He didn’t need be that way. This spring, as people lined up for the newly available and miraculously effective Covid-19 vaccines, it was easy to imagine a direct and swift path to a protected society. The administered dose curve only seemed limited by supply, and the curve looked good – perfectly calibrated to get things right. Ordinary (at least according to some definition of the word) by the end of the summer, just in time for the reopening of schools and workplaces. As long as the vaccination rate kept pace. Which, of course, was not. Far too soon, the curve hit its inflection point, moved away from the upside and flattened out. Add to that a euphoric and masked reopening in much of the country. Then add the more transferable Delta variant. The result: an unvaccinated pandemic which, due to its immense scale, now threatens even people with two strokes thanks to the possibility of breakthrough infections.
It all culminated in a tipping point: the week the carrot met the stick, when dozens of influential organizations decided it was time for vaccine mandates.
This afternoon, President Joe Biden vaccination rules announced for 4 million federal workers. “Right now too many people are dying or watching someone they love die,” he said. These workers will now be faced with a choice: certify their completed vaccination status, or take a test once or twice a week, wear masks and face travel restrictions. “We have the tools to prevent the next wave of Covid from shutting down our businesses, our schools, our society,” he said, adding that the government would reimburse small businesses that allow workers to take paid time off for themselves. immunize or immunize their families, and that its administration encourages state and local governments to offer residents $ 100 incentives. Biden also asked the Department of Defense to consider how and when it will require vaccination against Covid-19 for members of the armed forces.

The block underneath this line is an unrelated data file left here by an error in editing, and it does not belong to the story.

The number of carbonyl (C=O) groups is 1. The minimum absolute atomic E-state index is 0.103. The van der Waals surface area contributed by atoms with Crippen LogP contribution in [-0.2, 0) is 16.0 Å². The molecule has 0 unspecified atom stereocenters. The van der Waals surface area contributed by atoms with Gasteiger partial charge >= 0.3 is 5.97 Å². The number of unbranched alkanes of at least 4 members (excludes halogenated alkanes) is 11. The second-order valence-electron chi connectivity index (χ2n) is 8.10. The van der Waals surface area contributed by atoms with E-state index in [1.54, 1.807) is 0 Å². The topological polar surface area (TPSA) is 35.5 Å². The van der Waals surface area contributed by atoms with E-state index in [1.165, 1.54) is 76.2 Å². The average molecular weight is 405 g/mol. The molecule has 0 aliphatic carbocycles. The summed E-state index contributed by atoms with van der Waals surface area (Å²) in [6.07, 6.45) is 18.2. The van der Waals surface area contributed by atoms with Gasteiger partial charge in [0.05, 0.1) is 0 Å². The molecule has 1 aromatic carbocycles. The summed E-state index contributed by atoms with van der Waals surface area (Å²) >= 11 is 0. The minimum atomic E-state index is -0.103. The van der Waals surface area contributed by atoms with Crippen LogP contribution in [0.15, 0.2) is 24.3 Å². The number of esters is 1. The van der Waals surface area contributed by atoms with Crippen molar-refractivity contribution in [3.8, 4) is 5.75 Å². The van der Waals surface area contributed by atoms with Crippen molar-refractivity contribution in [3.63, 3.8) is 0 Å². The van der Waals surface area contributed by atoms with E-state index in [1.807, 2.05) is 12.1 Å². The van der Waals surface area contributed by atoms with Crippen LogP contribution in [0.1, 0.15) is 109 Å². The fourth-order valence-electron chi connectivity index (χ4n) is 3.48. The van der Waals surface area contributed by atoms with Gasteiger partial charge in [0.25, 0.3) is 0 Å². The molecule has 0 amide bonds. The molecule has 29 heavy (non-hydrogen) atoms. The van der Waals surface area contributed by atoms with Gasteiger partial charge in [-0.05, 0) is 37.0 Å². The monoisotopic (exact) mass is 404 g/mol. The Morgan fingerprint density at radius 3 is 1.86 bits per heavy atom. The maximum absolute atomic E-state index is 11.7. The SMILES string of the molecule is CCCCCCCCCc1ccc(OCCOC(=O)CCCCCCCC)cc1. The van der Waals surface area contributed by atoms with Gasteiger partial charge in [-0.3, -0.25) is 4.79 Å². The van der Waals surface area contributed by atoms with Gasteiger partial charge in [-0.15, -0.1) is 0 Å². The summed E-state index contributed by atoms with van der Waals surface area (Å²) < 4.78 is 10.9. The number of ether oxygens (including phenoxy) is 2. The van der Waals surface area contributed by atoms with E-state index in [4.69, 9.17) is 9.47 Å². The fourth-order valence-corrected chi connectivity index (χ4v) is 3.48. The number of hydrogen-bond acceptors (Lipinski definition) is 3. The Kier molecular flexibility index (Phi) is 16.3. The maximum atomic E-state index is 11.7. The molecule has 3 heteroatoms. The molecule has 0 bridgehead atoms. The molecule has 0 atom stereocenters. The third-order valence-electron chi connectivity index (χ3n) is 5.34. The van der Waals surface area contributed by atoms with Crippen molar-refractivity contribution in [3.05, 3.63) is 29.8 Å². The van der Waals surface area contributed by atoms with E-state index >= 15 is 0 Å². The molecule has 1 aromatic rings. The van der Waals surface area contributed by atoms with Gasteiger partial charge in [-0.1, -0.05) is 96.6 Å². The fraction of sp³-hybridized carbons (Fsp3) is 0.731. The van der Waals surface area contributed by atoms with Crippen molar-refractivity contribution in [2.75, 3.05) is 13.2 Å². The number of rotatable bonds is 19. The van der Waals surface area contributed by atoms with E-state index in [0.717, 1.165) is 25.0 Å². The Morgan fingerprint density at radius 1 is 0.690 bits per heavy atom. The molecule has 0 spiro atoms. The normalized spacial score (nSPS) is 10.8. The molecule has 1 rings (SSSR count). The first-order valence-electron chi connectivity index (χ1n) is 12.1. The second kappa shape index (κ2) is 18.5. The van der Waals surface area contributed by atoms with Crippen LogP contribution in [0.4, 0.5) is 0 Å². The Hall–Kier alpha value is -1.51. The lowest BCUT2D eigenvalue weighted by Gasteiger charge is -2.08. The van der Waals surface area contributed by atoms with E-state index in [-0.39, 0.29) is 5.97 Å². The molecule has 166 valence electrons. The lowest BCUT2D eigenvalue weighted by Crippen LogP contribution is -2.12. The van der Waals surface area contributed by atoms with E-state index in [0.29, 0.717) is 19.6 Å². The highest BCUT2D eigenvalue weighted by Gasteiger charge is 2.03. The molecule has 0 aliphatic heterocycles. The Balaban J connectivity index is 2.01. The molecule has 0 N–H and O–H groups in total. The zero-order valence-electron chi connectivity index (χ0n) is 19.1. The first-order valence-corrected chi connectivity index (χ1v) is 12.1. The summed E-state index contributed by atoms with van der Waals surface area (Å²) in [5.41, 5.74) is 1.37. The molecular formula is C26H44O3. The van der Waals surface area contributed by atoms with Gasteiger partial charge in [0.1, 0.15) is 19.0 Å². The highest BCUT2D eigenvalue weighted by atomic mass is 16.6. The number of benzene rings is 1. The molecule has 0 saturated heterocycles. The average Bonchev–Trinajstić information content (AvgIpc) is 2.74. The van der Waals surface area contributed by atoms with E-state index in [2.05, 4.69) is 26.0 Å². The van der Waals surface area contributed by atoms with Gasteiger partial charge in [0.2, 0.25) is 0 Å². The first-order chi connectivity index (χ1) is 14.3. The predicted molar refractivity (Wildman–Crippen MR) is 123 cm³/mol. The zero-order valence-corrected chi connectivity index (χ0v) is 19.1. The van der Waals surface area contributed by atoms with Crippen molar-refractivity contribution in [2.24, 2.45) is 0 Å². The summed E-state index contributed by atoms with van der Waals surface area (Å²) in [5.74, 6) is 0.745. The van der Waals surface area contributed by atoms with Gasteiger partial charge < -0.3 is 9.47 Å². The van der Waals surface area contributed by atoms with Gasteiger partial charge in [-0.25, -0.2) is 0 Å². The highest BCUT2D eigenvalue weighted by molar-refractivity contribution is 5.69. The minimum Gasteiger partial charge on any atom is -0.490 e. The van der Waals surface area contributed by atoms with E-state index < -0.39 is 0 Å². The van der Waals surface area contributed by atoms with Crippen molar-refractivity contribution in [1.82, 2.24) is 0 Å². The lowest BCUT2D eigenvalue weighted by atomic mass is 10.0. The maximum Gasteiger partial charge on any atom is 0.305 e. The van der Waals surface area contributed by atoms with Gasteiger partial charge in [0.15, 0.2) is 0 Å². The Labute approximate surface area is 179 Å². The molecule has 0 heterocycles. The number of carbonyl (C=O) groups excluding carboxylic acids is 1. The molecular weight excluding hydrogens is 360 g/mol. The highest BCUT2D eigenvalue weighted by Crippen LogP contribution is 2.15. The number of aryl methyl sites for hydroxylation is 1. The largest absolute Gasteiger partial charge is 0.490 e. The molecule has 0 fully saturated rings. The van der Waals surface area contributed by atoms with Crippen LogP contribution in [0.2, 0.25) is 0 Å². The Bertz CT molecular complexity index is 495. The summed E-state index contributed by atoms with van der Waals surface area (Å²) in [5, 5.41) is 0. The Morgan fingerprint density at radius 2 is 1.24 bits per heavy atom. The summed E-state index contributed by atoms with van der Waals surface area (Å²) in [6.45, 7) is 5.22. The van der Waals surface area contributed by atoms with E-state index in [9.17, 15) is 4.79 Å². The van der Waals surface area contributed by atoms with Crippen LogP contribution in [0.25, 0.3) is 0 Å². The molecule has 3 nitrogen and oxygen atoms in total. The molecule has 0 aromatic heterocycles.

Biden’s announcement follows similar statements from a flurry of big tech companies, including Google and Facebook, who have told their tens of thousands of employees across the country that vaccinations will be mandatory for workers returning to the office, and one sooner a series of university mandates, state Governments and medical centers. The measures were legally clearer last month, after a federal judge dismissed a lawsuit from a group of Houston Methodist Hospital employees who argued the rules were illegal because the vaccines are only cleared by the FDA for emergency use. And it’s not just the employers. In San Francisco, for example, most bars and clubs in town said they would require proof from customers starting this week.
Is it ideal to force people to do the right thing for public health? Not really, says Kirsten Bibbins-Domingo, an epidemiologist who studies health equity at the University of California, San Francisco. This is why you first try to send messages to overcome the skeptics and incentives for those who need a boost– as public health officials have been doing for months and will continue to do, she adds. But at this critical point in the pandemic, the tipping point of mandates is good news for her. “We have to use all the tools at our disposal,” she says. “It’s clearly the right thing to do at this point and something that will hopefully get more places to act.”
There is already a clear herd effect at play. A vanguard of leaders from hospitals, universities and state Governments made the initial argument — that the benefits of protecting their patients and residents from unvaccinated workers outweigh the concerns of individual employees — and clarified that the warrants are legal. Then the big tech companies stepped in, theorizing that a fully vaxxed workforce would be good for business; they have been a sort of cultural barometer for Covid, leading to the closure of offices in early March 2020, with many move sustainably towards teleworking.